East Chapel Hill High School is teaching its students, and the Chapel Hill-Carrboro community, part of this untold history through the photography exhibit, “The Civil Rights Struggle, African-American GIs, and Germany,” which features photographs, posters and cartoons about the lives of African-American soldiers in Germany.
East Chapel Hill is the first high school in the country to host the traveling exhibit, which was supported by a grant from the Public School Foundation. In addition to general viewing of the exhibit, a special panel discussion will be held on April 28, led by UNC German professor Priscilla Layne-Kopf and doctoral candidate Denise Hill.
Andrea Wuerth, a German teacher at East Chapel Hill, said she happened upon the exhibition’s website while trying to find material for her class and thought it was the perfect topic to discuss. She contacted the foundation about procuring the exhibition.
“Most of these students have learned about the Civil War and were familiar with some of the highlights of the civil rights movement,” Wuerth said. “But they don’t know the extent to which the military attracted African-Americans and that the story of building democracy is really a part of African-American history, as well.”
Wuerth said most people aren’t aware of the ties between African-American civil rights and German history, and much less so about the freedom the GIs had while serving in Germany.
“Many of the soldiers experienced a breath of freedom while they were (in Germany),” Wuerth said. “And they had certain freedoms they didn’t have when they returned to the segregated south. “
Layne-Kopf said this feeling of freedom motivated these soldiers to get involved in the civil rights movement.
“It’s interesting to see how this mutual exchange between African-Americans and Germans have influenced African-American history,” she said.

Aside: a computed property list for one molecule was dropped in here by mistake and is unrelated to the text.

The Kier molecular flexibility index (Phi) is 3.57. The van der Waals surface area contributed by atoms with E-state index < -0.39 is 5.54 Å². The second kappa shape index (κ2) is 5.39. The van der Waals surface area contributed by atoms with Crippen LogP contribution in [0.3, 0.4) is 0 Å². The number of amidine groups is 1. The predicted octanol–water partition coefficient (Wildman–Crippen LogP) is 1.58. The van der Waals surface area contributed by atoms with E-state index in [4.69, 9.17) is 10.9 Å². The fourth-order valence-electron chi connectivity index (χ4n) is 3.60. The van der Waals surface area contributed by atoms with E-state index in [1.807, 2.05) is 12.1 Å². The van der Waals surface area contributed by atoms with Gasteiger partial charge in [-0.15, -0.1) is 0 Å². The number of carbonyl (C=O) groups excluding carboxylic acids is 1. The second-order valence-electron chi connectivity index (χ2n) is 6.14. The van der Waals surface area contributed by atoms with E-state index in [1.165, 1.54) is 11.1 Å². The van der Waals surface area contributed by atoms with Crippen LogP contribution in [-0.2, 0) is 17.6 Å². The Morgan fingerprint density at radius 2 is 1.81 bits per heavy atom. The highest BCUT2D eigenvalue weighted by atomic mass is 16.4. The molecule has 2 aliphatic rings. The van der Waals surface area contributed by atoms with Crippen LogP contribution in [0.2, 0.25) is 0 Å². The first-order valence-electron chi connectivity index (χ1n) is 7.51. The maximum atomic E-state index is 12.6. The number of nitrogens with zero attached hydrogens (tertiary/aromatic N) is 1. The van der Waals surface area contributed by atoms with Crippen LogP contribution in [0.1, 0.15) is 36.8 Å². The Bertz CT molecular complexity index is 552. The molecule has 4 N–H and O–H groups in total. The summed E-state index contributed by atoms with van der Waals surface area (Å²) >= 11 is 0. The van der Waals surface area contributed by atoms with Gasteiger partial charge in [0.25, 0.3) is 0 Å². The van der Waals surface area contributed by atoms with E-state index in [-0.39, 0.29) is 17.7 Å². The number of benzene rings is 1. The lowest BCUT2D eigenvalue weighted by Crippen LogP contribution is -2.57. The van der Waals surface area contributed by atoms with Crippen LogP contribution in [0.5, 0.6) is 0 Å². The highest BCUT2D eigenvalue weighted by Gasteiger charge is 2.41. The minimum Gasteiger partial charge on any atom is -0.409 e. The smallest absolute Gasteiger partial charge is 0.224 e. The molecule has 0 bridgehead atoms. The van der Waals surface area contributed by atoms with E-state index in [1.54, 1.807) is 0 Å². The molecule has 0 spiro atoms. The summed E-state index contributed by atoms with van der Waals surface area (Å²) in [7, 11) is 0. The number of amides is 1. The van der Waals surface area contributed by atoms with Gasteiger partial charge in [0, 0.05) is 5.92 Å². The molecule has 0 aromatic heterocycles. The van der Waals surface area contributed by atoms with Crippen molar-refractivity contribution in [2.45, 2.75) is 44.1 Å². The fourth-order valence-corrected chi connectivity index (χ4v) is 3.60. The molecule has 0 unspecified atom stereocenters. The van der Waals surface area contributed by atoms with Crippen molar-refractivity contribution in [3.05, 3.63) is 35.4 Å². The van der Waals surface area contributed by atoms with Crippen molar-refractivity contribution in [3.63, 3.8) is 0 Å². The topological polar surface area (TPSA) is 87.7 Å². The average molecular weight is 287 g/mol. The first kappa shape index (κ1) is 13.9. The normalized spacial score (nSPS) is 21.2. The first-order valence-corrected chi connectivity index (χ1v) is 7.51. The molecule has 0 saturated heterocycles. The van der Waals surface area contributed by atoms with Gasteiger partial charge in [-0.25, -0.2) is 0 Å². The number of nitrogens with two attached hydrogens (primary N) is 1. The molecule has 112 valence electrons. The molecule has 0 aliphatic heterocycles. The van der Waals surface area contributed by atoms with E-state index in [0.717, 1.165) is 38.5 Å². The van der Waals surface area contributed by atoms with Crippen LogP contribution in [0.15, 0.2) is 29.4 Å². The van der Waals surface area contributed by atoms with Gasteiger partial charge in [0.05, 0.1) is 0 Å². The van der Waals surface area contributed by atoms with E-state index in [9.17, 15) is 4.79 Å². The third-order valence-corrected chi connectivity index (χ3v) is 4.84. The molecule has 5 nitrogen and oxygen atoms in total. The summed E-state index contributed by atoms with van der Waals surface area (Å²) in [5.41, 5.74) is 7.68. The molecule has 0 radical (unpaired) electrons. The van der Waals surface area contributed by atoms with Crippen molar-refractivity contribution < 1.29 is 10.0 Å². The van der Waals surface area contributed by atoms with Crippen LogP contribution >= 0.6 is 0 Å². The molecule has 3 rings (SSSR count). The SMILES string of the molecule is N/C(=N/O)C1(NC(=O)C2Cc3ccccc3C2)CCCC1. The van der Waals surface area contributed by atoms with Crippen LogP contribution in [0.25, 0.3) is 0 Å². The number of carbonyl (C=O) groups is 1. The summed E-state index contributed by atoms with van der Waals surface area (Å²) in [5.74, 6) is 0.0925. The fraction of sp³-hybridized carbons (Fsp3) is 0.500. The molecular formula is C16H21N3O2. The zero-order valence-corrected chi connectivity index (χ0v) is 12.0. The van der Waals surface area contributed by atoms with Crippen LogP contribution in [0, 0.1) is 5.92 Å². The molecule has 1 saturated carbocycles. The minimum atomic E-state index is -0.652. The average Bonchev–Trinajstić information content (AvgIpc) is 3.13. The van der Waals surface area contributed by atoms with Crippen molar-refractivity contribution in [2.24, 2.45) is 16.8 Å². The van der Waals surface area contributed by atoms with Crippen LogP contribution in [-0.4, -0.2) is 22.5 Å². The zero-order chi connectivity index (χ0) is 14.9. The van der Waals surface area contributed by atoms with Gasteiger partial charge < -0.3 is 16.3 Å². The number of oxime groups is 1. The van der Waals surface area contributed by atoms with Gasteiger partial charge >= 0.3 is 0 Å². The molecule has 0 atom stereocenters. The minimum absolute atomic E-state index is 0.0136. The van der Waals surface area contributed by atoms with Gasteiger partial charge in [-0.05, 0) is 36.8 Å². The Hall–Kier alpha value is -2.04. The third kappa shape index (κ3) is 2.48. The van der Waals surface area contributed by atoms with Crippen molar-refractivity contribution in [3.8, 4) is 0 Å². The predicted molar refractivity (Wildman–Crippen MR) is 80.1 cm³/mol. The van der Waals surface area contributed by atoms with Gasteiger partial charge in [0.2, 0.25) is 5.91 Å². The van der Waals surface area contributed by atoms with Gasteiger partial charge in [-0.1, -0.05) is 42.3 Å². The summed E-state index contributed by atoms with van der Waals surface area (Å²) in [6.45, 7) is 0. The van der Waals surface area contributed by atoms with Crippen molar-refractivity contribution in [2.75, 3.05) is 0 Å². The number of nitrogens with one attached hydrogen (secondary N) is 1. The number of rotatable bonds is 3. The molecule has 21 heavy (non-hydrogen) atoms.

This is Wuerth’s third year teaching Germany at East Chapel Hill. Wuerth has also served as a political science professor at various colleges and universities, and is familiar with the subject after living in Germany and writing her dissertation on the German women’s movement.
“It’s really important to me to talk about history and social movements and bringing that into the German language,” she said.
The exhibit was on display at UNC’s Sonja Haynes Stone Center in 2011.
Carla Troconis, German club president and a junior at East Chapel Hill, said she thinks this is a good opportunity for not only students but also the community to come see the exhibit.
“We’ve all heard about segregation and racism in the U.S.,” Troconis said. “But we never really heard about how the civil rights movement could have been spurred by an outside force.”
Wuerth said many of her students are fascinated by the subject as it adds an additional chapter to a part of history they instinctively recognize.
“It’s sort of one of the ‘A-ha’ moments for them,” Wuerth said. “Of the common comments I get is, ‘I had no idea.’ That’s what I’m going for. This is the story they recognize that should be told.”